Longtime Toronto school teacher killed in Costa Rica
TORONTO – A longtime Toronto teacher has been fatally stabbed in Costa Rica in what local media say may have been a mugging.
The Toronto District School Board confirmed that Bruce McCallum, a math teacher on sabbatical from his job at Albert Campbell Collegiate Institute in Scarborough, died in the Central American country.
In a letter sent to parents Wednesday, the school’s principal says McCallum, who worked at the school for 18 years, died on the weekend “after a senseless act of violence abroad.”
A Global Affairs Canada spokesman issued a statement to Global News Wednesday evening on the death of a Canadian in Costa Rica, but he didn’t reference McCallum by name.
“Our thoughts are with the loved ones of a Canadian citizen who passed away in Costa Rica,” the statement read.
“Canadian consular officials in Costa Rica are in contact with local authorities to gather additional information and are providing assistance to the family as well. To protect the privacy of the individual concerned, further details on this case cannot be released.”
Media reports in Costa Rica say McCallum was fatally stabbed in the town of Puerto Viejo early Sunday morning.
Police told local media that the man had apparently been out at the beach early in the morning to take photos of the sunrise.
The reports said local residents found the 58-year-old’s body on the street with a stab wound on the right side of his abdomen.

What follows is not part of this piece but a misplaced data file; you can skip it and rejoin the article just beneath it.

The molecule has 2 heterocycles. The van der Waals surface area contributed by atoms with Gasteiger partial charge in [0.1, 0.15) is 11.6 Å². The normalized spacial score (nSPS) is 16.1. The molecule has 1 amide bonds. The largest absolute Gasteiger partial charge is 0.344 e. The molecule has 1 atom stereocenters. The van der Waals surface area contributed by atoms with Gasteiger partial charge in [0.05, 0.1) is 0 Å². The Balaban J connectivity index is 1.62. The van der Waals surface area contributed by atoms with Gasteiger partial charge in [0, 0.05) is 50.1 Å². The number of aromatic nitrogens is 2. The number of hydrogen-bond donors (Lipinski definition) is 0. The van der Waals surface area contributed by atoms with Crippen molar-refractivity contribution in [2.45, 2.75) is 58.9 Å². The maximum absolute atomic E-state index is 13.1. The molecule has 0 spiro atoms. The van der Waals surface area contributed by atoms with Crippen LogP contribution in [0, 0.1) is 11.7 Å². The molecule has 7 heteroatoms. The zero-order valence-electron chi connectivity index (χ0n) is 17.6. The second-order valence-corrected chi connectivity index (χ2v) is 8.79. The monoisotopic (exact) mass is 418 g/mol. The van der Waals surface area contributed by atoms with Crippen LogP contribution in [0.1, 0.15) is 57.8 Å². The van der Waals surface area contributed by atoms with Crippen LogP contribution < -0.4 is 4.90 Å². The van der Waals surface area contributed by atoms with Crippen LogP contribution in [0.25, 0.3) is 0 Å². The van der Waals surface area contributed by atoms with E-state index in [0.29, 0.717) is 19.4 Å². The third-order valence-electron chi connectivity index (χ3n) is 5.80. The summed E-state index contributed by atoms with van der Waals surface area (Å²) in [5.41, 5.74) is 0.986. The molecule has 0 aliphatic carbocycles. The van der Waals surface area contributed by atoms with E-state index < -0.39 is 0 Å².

TDSB spokeswoman Shari Schwartz-Maltz says McCallum was known as a talented math teacher who had a knack for teaching students who struggled with the subject.
Students and staff at Albert Campbell Collegiate held a memorial Mccallum Thursday morning.
Students gathered around a table displaying a photo of the popular teacher as well as a book of condolences.
“I was in shock,” said student Jeremy Tsang. “I am trying to get over the fact that he has actually passed away.”
Principal Carol Richards-Sauer says McCallum had a passion for photography and travel.
“His energy and work ethic were an inspiration to us all,” Richards-Sauer says in her letter to parents.
Richards-Sauer says school board staff are offering support and counselling to students and “will remain for as long as they are needed.”
Teacher Diliana Pazin worked with Mccallum for 18 years and is still coming to terms with his sudden death.
“For Bruce to not be here next year is hard,” Pazin said as she signed the book of condolence. “We were all looking forward to hearing about his adventures and experiences and he would have had awesome stories to share with us.”
Mccallum had been looking forward to his year of travel for the past four years. His excitement was something he often expressed colleagues.
“June he was so excited to be going,” said teacher Mary Mackenzie. “It was a complete shock to hear something had happened.”
“It will be a great loss,” said teacher Caroline Crabtree. “There will be a huge hole.”
With files from Nick Westoll and Marianne Dimain
© 2017 The Canadian Press